Fermata began working in the Lower Rio Grande Valley (LRGV) of South Texas in the early 1990s. Our first project involved developing the Great Texas Coastal Birding Trail for Texas Parks and Wildlife in that area. We followed that work with the feasibility study for the World Birding Center, the strategic plan for the World Birding Center, nature tourism strategies for several of the communities there such as Mission, Weslaco, and South Padre, a feasibility study for the new centers at Weslaco and South Padre Island, and interpretive enhancements at Quinta Mazatlan in McAllen.
Early in our work we assessed the economic impacts of nature tourism in key LRGV sites such as Santa Ana NWR, Bentsen-Rio Grande State Park, and the Sabal Palms sanctuary near Brownsville. At that time (at least 15 years ago) we estimated an annual impact of $125 million from nature tourism in South Texas. A number of people were surprised by that figure, and questioned its accuracy. How could birders and other nature tourists contribute so much to that economy?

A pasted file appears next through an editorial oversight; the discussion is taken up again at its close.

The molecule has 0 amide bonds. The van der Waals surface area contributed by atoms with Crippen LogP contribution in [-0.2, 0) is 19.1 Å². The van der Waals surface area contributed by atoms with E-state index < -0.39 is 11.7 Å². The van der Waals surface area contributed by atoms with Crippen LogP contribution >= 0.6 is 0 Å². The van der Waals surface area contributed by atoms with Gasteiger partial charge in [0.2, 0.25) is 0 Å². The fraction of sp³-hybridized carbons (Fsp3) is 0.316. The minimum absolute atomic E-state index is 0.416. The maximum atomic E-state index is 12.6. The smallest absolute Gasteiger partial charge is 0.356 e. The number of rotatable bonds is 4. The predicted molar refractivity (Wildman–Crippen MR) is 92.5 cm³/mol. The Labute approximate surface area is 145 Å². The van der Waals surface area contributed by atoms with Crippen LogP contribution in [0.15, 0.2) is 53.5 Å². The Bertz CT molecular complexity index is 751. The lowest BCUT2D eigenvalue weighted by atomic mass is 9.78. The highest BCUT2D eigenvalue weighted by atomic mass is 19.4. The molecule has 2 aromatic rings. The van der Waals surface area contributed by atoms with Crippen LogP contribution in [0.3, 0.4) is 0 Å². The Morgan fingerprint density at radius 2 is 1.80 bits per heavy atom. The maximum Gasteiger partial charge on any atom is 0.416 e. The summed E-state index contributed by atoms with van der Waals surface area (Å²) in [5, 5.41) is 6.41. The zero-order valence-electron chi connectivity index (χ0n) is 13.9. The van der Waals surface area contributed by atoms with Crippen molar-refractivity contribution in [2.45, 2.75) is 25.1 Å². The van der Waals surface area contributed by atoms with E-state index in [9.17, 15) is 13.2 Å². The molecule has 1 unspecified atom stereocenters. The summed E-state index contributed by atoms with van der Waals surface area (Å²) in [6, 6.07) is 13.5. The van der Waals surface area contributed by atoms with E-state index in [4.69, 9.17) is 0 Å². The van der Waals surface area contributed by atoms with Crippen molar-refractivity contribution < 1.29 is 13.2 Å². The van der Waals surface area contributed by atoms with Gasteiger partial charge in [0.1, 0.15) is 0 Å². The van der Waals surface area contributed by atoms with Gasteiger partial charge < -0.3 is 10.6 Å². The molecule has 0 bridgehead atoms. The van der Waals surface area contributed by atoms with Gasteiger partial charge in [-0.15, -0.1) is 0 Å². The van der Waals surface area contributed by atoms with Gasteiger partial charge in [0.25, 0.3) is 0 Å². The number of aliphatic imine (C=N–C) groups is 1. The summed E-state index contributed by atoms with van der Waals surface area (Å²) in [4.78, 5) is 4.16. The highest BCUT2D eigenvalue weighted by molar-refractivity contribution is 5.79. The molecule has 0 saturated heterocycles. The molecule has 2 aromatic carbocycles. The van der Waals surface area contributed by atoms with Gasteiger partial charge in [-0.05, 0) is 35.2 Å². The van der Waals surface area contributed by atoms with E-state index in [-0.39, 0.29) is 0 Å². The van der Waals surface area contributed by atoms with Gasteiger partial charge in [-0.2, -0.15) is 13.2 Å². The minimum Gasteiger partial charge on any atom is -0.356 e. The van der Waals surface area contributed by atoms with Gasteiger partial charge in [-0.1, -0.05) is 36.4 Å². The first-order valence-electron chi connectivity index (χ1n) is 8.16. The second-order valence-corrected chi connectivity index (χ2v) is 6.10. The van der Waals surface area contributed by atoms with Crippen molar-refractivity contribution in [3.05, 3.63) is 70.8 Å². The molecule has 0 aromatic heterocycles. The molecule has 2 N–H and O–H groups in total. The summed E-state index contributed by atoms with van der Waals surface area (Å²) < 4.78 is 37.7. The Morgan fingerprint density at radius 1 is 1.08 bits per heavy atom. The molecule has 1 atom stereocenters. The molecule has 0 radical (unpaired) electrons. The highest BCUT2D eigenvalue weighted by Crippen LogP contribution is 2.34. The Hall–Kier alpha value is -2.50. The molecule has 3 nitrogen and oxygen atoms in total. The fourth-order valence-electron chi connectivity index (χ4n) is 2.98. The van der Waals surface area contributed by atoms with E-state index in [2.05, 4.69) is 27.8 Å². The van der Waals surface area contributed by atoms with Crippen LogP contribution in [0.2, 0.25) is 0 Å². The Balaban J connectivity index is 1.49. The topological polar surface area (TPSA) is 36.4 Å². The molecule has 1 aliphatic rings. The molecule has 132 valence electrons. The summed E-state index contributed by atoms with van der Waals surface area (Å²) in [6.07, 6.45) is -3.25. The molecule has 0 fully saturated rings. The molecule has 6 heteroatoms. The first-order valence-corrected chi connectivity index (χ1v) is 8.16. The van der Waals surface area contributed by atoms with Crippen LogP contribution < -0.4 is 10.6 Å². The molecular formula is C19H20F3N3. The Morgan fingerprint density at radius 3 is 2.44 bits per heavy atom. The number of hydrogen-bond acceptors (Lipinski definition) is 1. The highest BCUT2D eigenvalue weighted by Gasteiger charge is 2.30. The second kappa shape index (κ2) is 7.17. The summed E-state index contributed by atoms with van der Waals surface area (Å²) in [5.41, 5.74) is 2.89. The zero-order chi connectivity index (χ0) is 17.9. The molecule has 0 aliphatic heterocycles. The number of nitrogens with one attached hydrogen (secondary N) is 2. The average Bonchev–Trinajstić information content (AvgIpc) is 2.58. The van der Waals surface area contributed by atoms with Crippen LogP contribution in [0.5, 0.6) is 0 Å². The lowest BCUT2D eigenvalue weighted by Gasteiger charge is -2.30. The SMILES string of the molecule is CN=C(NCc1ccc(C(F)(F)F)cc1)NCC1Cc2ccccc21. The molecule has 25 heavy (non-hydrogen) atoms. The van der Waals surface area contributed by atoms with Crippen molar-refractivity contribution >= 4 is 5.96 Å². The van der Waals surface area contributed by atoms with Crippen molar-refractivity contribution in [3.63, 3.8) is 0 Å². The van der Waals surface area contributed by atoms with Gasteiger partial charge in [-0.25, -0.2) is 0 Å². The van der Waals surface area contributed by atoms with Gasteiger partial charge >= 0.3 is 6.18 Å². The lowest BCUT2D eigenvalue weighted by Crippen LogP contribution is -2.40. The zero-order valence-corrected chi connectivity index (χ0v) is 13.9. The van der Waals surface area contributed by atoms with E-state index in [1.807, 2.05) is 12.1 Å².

In recent months a study by Texas A&M has covered the same ground. This research comes after the implementation of much of the work listed above. Texas A&M now estimates that the impact is $300 million per year, almost three times our original estimate made prior to the community, state, and federal investments.
The communities there have been on board from the very beginning, and the results show the importance of their commitment and investments. Texas Parks and Wildlife has led the effort from the outset, and their investments (including two new state parks) have been invaluable. Congratulations to all involved in making South Texas a model for nature tourism development!